If you have a number of different savings goals then you can take advantage of having both an ISA and a SIPP. By having an ISA and a SIPP you will be able to save for both the medium term and the long term. It is certainly worth thinking about.

The other main advantage of having an ISA and a SIPP is tax relief. If you have both then the limit on tax relief increases to up to £60,000 each year. This is a large sum and you can also benefit from the flexibility of having an ISA and a SIPP, no matter how much you intend to save using these schemes.

I like the fact that you can compartmentalise your savings by having both. This is a good fit for my goals and it should help you too. By combining these two schemes and working with the top providers available you will be able to get the very best return for your investments.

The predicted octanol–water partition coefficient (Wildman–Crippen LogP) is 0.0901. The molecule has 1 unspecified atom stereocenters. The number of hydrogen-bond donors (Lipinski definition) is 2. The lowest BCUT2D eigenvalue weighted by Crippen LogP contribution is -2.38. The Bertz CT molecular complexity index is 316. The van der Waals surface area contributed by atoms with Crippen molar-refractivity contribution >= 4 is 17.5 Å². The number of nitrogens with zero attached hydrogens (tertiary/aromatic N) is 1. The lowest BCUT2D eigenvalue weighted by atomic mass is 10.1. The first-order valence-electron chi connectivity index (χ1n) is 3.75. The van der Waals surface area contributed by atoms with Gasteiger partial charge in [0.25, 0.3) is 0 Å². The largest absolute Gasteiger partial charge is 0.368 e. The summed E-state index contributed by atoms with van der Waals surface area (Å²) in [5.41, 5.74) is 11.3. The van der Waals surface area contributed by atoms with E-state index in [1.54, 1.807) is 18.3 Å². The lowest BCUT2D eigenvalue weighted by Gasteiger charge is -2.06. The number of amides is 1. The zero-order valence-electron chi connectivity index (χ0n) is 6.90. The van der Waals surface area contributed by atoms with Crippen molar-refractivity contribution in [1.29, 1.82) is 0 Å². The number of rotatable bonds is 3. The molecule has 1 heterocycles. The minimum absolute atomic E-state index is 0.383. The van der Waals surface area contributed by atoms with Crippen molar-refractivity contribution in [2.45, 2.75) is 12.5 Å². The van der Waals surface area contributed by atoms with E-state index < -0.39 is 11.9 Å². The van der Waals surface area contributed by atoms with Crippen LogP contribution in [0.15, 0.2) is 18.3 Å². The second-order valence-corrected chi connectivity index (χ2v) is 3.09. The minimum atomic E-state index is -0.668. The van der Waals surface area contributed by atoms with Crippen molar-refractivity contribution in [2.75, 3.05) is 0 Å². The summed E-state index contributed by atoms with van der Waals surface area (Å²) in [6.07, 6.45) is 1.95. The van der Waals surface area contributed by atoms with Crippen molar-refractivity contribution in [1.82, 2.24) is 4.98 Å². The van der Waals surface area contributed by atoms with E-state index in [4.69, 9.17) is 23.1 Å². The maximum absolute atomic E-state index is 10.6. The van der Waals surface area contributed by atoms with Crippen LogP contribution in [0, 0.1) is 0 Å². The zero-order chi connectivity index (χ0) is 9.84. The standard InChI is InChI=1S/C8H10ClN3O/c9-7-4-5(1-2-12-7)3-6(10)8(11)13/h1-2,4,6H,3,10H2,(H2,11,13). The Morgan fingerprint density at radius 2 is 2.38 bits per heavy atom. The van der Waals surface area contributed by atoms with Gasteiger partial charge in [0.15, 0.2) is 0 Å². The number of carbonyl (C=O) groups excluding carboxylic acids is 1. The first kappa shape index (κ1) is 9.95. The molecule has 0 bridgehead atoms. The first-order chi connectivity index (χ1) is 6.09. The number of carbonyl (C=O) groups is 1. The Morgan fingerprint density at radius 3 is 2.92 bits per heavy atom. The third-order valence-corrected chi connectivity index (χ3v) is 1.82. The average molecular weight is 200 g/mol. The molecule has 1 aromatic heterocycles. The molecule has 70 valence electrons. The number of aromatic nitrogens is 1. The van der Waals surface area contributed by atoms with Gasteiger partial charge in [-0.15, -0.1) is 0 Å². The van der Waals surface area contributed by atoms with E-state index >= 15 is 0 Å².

Invest in an ISA or a SIPP?

You have a lot of good options for investing in your future with ISA’s and SIPP’s. So which one is the best choice for you? Well that is impossible for me to answer as I don’t know your personal circumstances and I am not a financial advisor. Here are some situations where an ISA would be a good option for you:

  • Having a cushion for any monetary emergencies (these do happen)
  • Saving to buy a car
  • If you have children, saving for their education fees
  • Saving for your daughter’s wedding
  • Making a contribution towards your pension

Although you can use an ISA to make contributions to your pension, a SIPP is probably the better option for this. With a SIPP you have a lot more control over your money and you do not have the temptation of withdrawing funds as you do with an ISA.

There is a way that you can use an ISA for your pension as well with similar age restrictions on any withdrawals. With a Lifetime ISA you will have more flexibility than you will with a SIPP as you can withdraw funds before you have reached retirement age.